Level Up: How Reporters Can Show Sources Respect

When someone has just been through a traumatic experience like a natural disaster, a mass shooting or being the target of a crime, it can feel insensitive for a reporter to approach them and immediately start asking questions.   

Expert journalists from NBC News, MSNBC, CNBC, Telemundo and NBC News NOW share ways to get sources comfortable sharing their experiences with audiences without making the reporting feel transactional. Watch the video above and read their advice below.

Making interviewees feel comfortable

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Vicky Nguyen, “NBC News Daily” co-anchor: Everybody wants to feel like they are being treated with kindness and respect. That cuts across languages and cultures. I try to disarm my subjects as much as possible and make them feel comfortable and let them know, “Listen, we’re just having a conversation. There is no wrong answer here. It’s your opinion, it’s your thoughts.”     

We should all do our best to remember that we might be encountering someone on the worst day of their lives, and to approach it accordingly.   

Julia Ainsley, NBC News correspondent: Most of the people I’m talking to, they’re either subject matter experts or they’ve experienced something that I can’t even imagine going through. I’m not there to teach them or to try to impose my viewpoints. All I can do is ask them the most basic questions that will unlock their experiences and let them teach me something.    

Dan De Luce, NBC News investigative reporter: Try to make small talk with them. Find out their background, where they’re from, sports — whatever you can do to break the ice, get them comfortable. Then ask polite but firm questions, and keep coming back to them.   

Antonia Hylton, NBC News correspondent: Be really transparent about how all this works. Make sure they understand what it means to talk to a reporter, to share your story.    

Michelle Cho, “NBC Nightly News with Lester Holt” producer: You have to be very concise, very efficient and also very confident in how you speak to people. That’s what we try to focus a lot of our coverage [on] — especially these underrepresented communities — everyday people.    

Alice Barr, NBC News, Washington Correspondent: Actively listen. Make sure the person that you’re interviewing knows that what they are saying matters. Make sure they feel comfortable with you so that they want to share the most authentic version of their story. You are in a privileged position. They’re trusting you with their stories — take that seriously. 

Melissa Lee, “Fast Money” host: Listen to the person, have that roadmap in your head. Know that you’ve really prepared by learning everything there is to learn about the person and why you’re talking to them.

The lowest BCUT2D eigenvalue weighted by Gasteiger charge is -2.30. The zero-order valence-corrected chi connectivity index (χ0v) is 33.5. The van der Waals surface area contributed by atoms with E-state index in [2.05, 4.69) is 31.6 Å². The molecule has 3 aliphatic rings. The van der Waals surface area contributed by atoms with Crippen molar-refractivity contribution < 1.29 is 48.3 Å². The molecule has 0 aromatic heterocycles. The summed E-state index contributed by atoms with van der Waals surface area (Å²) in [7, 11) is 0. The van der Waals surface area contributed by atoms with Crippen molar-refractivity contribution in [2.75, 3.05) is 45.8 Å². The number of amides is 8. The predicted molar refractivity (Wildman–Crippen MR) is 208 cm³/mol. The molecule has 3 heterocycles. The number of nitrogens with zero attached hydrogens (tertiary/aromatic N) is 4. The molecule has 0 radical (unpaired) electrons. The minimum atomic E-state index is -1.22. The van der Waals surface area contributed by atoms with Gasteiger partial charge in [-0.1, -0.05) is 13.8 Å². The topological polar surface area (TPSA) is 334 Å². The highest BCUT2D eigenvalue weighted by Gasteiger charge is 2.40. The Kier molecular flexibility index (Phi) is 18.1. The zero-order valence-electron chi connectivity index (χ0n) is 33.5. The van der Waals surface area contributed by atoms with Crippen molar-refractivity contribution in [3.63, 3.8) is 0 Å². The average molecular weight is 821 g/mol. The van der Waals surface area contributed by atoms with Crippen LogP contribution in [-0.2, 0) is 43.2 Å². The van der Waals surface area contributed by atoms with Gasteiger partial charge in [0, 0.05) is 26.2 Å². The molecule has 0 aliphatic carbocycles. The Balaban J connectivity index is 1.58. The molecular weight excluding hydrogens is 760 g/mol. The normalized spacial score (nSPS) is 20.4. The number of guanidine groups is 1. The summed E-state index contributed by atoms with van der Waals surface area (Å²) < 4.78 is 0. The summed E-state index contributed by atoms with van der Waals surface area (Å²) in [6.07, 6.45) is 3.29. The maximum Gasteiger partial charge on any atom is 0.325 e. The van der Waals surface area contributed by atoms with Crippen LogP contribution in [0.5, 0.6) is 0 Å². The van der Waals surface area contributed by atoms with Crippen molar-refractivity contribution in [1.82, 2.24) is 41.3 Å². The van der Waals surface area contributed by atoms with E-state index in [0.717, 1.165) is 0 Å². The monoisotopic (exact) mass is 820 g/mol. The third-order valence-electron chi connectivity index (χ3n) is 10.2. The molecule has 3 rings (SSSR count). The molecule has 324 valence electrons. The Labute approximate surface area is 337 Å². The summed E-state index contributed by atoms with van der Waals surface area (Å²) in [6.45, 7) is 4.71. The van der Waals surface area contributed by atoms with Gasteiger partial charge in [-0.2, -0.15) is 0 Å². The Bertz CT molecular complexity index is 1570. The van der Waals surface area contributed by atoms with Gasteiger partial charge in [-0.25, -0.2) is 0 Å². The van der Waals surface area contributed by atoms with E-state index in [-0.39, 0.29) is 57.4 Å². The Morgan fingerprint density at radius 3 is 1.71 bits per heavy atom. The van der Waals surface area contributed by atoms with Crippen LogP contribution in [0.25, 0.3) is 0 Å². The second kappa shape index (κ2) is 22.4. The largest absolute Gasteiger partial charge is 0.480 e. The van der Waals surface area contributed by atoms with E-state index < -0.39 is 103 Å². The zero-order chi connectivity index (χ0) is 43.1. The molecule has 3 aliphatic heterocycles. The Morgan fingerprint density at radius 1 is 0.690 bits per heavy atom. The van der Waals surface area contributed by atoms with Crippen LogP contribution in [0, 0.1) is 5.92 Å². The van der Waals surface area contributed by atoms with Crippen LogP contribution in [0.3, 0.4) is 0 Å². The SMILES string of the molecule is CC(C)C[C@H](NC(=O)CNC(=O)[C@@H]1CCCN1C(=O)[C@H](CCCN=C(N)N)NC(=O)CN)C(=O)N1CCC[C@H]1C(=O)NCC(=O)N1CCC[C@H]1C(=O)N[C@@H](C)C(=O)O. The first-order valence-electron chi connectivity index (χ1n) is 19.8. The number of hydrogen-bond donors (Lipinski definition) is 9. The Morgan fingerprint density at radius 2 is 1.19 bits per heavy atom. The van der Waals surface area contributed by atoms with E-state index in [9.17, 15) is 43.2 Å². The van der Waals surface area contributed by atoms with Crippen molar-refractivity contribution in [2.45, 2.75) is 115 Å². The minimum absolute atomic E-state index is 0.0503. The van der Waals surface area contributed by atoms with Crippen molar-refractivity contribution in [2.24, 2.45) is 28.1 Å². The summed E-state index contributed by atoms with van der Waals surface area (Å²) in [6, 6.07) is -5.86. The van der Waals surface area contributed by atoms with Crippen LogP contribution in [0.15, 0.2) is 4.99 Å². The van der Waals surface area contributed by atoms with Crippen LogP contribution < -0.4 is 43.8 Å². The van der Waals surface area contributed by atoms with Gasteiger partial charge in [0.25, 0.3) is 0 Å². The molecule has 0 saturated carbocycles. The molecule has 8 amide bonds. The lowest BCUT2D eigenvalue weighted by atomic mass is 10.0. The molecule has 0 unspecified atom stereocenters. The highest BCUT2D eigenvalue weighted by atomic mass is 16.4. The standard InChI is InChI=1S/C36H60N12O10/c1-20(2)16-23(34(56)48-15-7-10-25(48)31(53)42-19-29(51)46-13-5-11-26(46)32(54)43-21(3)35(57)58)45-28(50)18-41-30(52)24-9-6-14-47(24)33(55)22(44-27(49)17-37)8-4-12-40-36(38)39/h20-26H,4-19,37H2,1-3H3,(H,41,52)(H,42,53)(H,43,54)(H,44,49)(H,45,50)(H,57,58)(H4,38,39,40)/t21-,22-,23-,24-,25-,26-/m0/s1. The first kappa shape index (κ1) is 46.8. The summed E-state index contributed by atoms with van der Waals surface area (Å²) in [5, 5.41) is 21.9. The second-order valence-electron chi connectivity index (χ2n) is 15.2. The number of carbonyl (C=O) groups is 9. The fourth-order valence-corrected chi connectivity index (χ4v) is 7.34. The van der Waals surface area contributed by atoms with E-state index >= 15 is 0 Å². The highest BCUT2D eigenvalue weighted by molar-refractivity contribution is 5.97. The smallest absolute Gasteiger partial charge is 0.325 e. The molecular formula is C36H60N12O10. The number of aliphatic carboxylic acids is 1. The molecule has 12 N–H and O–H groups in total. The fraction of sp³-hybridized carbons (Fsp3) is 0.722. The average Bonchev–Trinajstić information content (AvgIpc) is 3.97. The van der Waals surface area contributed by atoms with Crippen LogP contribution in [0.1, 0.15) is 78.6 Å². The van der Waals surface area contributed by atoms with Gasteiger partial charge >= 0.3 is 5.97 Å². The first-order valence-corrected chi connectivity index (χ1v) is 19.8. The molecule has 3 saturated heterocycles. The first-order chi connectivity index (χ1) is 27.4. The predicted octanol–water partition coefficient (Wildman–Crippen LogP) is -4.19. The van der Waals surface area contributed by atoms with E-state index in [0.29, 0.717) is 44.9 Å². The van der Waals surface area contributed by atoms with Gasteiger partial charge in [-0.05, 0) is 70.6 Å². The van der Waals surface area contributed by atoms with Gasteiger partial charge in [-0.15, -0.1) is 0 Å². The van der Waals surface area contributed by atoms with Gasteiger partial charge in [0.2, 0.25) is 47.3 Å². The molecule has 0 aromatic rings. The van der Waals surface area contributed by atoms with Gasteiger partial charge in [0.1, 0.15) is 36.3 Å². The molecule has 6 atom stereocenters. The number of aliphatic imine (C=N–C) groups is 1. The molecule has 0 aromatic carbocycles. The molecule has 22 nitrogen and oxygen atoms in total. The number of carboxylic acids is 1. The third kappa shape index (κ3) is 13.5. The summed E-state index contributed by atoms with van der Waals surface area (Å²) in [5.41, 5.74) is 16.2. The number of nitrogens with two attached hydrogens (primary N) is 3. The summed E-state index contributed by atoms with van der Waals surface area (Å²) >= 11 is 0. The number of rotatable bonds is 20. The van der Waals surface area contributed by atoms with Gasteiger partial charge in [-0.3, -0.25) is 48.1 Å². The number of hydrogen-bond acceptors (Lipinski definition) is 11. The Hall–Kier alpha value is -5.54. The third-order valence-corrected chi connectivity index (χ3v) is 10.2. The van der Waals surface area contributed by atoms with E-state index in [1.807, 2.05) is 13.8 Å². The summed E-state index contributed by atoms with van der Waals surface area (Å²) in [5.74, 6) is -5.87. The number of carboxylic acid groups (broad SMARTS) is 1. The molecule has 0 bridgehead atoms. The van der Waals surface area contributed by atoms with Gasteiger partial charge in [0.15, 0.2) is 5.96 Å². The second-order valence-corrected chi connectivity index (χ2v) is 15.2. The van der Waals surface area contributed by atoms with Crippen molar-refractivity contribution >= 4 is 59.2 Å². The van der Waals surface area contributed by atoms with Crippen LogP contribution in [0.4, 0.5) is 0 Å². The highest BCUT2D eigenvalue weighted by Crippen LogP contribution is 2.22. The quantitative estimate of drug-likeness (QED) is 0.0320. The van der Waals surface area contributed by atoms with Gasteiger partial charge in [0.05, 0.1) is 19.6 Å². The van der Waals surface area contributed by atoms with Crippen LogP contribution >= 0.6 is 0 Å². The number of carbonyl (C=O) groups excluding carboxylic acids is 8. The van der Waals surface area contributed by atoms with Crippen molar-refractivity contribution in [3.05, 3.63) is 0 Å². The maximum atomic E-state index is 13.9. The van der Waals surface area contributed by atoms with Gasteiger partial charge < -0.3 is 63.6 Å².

Zinhle Essamuah, “NBC News Daily” co-anchor: When you want an individual to open up to you, look in their eyes. You have to make them comfortable.

Be incredibly sensitive about language, when we’re talking about “underserved,” “underrepresented” communities. Remember that there are hidden identities that people hold, when it comes to demographics and ability.

Making non-English speaking sources comfortable

Brian Cheung, NBC News business and data correspondent: I explain to a source that’s a little bit nervous about the language barrier, “We need to translate this, because other people might want to hear that. … Here’s why you should trust us when we tell your story and here’s a potential outcome that could come with that.”   

Sandra Lilley, NBC Latino managing editor: If you really want to make someone comfortable, you have to know the degree of familiarity that you have with that language. Don’t be afraid to make that connection and make it casual. If you miss a word, smile, [say] “Whoops, I forgot that one, maybe you can help me out.”   

Remember that newsgathering is all about making sources comfortable and trying to get the story right.   

Gadi Schwartz, “Stay Tuned NOW” anchor and NBC News correspondent: If I hear an accent, I light up. I will immediately start to ask questions and I might switch into Spanish, depending on the context of the situation. For me, hearing an accent and knowing what region it’s from establishes an immediate connection.   

José Díaz-Balart, MSNBC, “NBC Nightly News” and Telemundo anchor: That’s the accent of someone who is making a difference. And who is creating their own legacy of service without asking for anything in return. Those accents are accents to be applauded.

Example: ‘Why Did You Do This?’: Migrants Share Story of Why They Left Venezuela, reported by José Díaz-Balart

More tips from our experts
How NBC News Reporters Earn the Trust of Sources
Words That Hurt
Developing Sources Within Your Beat